Furthermore, Learn’s responsive design allows staff to access the digital induction on a range of devices, including tablets and smartphones, thus giving them the flexibility to access the content in a manner that suits them.
Blackboard Learn provided an ideal platform for the Staff Digital Induction programme. The ease and speed of adding and updating content, as well as the built-in accessibility tools, allowed course organisers to quickly make certain all content was up to date and accessible. The use of Learning Modules and different pathways depending on job role ensured staff were only presented with relevant information and allowed them to prioritize what content they accessed.
The integrated analytics also proved highly useful in monitoring participant engagement and allowing them to be easily contacted using Learn’s Messages feature. Lastly, the use of tests allowed participants to monitor their own learning and presented scenarios-based tests which helped ensure real learning occurred.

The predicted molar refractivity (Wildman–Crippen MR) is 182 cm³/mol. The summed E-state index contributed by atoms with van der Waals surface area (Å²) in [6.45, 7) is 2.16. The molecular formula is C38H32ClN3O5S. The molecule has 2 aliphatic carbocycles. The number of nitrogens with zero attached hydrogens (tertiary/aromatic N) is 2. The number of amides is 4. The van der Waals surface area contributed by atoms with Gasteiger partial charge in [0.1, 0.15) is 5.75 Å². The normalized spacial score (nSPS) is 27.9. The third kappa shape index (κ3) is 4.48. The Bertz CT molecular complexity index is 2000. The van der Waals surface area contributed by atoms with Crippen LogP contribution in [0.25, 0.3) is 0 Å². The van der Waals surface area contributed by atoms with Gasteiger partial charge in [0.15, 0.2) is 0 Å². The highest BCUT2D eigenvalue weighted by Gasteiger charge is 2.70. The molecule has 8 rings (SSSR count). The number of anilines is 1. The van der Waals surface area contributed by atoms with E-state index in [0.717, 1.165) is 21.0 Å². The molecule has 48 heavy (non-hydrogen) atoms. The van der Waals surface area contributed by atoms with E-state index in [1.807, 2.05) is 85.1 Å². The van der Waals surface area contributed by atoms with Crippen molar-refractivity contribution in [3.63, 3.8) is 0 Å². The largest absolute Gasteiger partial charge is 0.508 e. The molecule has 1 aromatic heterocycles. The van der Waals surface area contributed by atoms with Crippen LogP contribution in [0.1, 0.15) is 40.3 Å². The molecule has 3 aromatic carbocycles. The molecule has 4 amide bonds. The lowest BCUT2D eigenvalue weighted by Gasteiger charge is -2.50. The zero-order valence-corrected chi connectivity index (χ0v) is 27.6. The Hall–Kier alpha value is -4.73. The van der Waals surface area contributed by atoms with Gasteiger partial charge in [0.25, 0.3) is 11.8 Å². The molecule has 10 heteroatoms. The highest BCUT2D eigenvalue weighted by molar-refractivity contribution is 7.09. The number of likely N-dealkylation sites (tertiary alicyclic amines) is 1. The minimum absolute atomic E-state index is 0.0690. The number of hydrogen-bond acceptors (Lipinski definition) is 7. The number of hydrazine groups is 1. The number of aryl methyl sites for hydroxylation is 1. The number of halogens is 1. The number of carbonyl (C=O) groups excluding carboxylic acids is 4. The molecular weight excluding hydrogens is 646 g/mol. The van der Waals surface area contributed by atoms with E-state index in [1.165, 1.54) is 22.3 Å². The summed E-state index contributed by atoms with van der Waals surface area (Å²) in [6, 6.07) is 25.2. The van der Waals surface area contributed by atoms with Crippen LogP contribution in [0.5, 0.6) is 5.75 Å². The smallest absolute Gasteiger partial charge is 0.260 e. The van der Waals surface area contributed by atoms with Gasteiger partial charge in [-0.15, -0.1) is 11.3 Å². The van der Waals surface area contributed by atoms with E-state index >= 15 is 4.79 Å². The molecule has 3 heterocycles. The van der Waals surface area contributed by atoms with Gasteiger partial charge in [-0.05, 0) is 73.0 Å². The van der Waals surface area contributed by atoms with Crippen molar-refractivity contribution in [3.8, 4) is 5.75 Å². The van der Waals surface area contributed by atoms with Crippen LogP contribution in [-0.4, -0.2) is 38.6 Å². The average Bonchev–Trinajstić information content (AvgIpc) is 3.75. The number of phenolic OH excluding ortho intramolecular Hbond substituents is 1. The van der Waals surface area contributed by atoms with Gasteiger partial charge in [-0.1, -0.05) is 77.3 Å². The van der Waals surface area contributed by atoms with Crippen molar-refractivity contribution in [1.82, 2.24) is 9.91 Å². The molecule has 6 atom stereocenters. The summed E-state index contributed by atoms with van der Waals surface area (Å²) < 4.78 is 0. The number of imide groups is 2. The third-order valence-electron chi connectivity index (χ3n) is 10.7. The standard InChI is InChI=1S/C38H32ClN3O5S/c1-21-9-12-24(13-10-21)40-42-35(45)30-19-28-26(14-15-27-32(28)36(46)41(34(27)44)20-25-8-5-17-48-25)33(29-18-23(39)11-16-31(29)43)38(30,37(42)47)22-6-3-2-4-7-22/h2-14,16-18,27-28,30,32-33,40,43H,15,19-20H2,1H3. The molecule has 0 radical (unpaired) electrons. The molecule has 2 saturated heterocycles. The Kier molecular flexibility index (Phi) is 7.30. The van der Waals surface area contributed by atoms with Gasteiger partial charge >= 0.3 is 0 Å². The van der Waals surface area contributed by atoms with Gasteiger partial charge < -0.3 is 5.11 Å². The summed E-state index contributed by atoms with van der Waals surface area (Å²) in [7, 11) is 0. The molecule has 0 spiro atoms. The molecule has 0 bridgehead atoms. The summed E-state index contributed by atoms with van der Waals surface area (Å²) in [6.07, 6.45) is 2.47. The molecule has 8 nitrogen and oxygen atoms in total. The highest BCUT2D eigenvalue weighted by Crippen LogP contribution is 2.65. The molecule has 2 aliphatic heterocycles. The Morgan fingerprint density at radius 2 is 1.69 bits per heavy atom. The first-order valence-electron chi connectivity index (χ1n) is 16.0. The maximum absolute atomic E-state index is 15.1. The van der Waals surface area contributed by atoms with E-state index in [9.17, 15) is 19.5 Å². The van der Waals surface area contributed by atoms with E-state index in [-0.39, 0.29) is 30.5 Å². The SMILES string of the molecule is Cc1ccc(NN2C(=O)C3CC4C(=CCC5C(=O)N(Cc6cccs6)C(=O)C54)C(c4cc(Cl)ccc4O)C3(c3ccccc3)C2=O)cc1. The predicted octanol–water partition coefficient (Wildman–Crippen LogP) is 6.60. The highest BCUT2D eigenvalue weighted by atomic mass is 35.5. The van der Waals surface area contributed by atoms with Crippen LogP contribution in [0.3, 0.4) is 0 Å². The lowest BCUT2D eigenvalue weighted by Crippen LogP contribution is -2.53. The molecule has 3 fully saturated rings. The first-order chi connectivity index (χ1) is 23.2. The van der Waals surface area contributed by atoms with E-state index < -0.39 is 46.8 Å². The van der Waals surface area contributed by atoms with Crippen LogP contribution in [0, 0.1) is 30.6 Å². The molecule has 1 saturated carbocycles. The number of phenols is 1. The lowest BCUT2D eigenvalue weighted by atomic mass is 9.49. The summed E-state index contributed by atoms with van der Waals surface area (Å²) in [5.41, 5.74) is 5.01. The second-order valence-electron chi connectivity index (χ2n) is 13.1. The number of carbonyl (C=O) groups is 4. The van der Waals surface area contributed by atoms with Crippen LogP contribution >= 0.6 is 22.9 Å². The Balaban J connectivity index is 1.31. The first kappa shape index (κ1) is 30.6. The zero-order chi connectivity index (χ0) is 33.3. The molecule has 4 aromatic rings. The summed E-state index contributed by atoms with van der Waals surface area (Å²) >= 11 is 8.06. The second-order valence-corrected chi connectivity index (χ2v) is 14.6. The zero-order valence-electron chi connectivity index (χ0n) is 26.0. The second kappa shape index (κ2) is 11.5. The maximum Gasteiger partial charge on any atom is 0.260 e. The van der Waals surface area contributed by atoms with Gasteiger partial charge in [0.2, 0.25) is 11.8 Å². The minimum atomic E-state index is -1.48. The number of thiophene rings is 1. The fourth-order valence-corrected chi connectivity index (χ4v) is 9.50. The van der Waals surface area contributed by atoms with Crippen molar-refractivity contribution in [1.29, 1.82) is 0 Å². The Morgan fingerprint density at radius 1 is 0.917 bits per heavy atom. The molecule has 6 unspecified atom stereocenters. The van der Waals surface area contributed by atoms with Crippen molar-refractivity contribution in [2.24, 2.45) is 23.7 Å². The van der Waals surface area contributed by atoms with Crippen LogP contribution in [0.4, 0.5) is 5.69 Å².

Extensive support is available from Blackboard Learn's help page. This covers all the features used in developing the Staff Digital Induction programme. This includes using conditional availability, Ally, using tests, and adding content and analytics.
Allen, Deborah E., Richard S. Donham, and Stephen A. Bernhardt. "Problem-based Learning." New Directions for Teaching and Learning 2011.128 (2011): 21-29. Web.
Kaylor, Sara K. "Preventing Information Overload: Cognitive Load Theory as an Instructional Framework for Teaching Pharmacology." The Journal of Nursing Education 53.2 (2014): 108-11. Web.
Ulbig, Stacy. "Engaging the Unengaged: Using Visual Images to Enhance Students' “Poli Sci 101” Experience." PS, Political Science & Politics 42.2 (2009): 385-91. Web.
Larry McGuirk has worked at Northumbria University for almost 20 years in a variety of roles, both within the library and IT Services. Prior to that, he was a multimedia developer, adult education teacher, and web master within the UK and overseas.